FOR IMMEDIATE RELEASE
Nashville, TN—Following a more than ten-year saga involving multiple criminal convictions and intense national media attention, Joshua “JT” Conway has closed the final chapter of his kidnapping, violent torture, and near-murder at the hands of former Arizona beauty queen and convicted felon Kumari Fulbright, Conway’s ex-girlfriend. The final order granting Conway a declaratory judgment against Fulbright—which includes an agreement that “she will never use [Conway’s] name again in a public setting”—is available here.
A decade ago, Fulbright had Conway kidnapped and tortured at gunpoint for more than eight hours with the help of three armed men. Conway eventually escaped by ripping the skin off his zip-tied hands and wrestling a gun away from Fulbright that was fired in the struggle. Conway has since authored a tell-all book and movie script about his life and near-death experience.
For her crimes against Conway, Fulbright previously pleaded guilty to conspiracy to commit kidnapping and aggravated assault, and she served two years in an Arizona prison following her convictions. Fulbright was also ordered to pay Conway restitution and sentenced to an additional six years of probation.
During the criminal trial of Robert Ergonis—Fulbright’s ex-fiancé and co-conspirator in Conway’s kidnapping—Fulbright claimed that she had committed her crimes against Conway because he stole jewelry from her. Conway fiercely disputed the allegation, however, as did Aaron Ellertson, a witness to a phone call between Conway and Fulbright that took place during the jewelry’s sale. To this day, Fulbright’s motives for fabricating her allegations against Conway remain unknown. “We’re never going to know why Kumari did that, but what you’re going to know at the end of the trial is that she lied about it,” Arizona prosecutor Kim Ortiz told the Arizona jury that convicted Ergonis.
After the end of her criminal sentence, Fulbright went on national television and falsely claimed—again—that her crimes against Conway were “justified” because Conway had stolen jewelry from her. Fulbright also added new allegations that Conway had drugged her and stolen money from her as well. In response, Conway—a recent law school graduate with a family and a reputation—sued Fulbright for defamation.
During the parties’ lawsuit, overwhelming evidence indicated that Fulbright had indeed fabricated her claims against Conway as Arizona prosecutors had argued. The parties’ phone records proved that Conway had called Fulbright and spoken to her at length while negotiating her jewelry’s sale, and a witness to their conversation supported Conway’s longstanding claim that the jewelry had been sold with Fulbright’s knowledge and approval at her request. A police report filed by Fulbright well after the alleged “theft” took place also indicated that another piece of jewelry that Fulbright claimed Conway stole from her had really gone missing in a Detroit hotel room—a city that Conway had never even visited. During her deposition, Fulbright also repudiated her new claims that Conway stole money from her or drugged her, claiming instead that “I never said he stole it and [that] I know it” and that “[t]here’s a lot of other explanations” for what she claimed had happened.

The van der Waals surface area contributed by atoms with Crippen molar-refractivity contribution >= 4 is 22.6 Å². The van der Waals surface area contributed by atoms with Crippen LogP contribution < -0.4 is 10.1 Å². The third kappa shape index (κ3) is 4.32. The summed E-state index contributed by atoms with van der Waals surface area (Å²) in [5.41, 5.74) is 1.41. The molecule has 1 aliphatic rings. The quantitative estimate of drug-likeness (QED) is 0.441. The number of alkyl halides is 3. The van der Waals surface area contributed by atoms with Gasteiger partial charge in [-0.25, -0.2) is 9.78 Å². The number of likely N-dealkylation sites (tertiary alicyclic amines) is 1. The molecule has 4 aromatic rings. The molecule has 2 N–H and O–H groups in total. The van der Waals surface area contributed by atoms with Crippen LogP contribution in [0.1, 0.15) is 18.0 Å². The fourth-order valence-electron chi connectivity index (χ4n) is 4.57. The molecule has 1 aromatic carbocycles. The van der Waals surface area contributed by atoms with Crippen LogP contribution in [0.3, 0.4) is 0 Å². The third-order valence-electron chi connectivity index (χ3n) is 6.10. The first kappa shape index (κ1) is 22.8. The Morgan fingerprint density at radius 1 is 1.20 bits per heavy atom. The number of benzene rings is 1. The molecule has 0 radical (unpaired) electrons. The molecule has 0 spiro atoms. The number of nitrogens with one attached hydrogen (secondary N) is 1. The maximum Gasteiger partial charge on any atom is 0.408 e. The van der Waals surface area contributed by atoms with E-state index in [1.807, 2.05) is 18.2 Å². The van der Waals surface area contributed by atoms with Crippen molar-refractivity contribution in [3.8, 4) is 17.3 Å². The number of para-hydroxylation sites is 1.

Earlier this year, Fulbright formally admitted that her claims that Conway stole from her and drugged her were not supported by any proof whatsoever. As a result, a Circuit Court Judge in Davidson County, Tennessee, issued a declaratory judgment that the allegations were baseless. Fulbright also agreed to the entry of an order “that she will never use Plaintiff Joshua ‘JT’ Conway’s name again in a public setting.” Further, as the losing party in the case, Fulbright was assessed the costs of the lawsuit, which she paid earlier this morning.
“As a First Amendment and speech defense lawyer, I am deeply skeptical of defamation lawsuits, and this is the first and only defamation case that I have ever considered legitimate,” said attorney Daniel Horwitz, who represented Conway. “I rarely support defamation lawsuits, but when I do, it’s because a convicted felon tries to justify domestic violence and profit from her crimes by fabricating allegations that she had someone kidnapped, tortured, and very nearly killed because the person stole from her and drugged her—allegations that she knew full well were baseless at the time she made them.”
Please contact JT Conway at email@example.com for media inquiries.
Photos from left to right: Joshua “JT” Conway (submitted); Kumari Fulbright (Kevin Hayes, CBS News, Kumari Fulbright (PICTURES): Beauty Queen Known for Mug Shot Headed to Prison (Dec. 10, 2010, 12:04PM), CBS News, http://www.cbsnews.com/news/kumari-fulbright-pictures-beauty-queen-known-for-mug-shot-headed-to-prison); Robert Ergonis (Brian Mori, Last man in kidnapping guilty; Sues judge, prosecutors, and sheriff, Tucson Courts Examiner (Nov. 9, 2010, 7:49PM), https://meridiancity.files.wordpress.com/2011/07/guilty-ergonis-sues.pdf).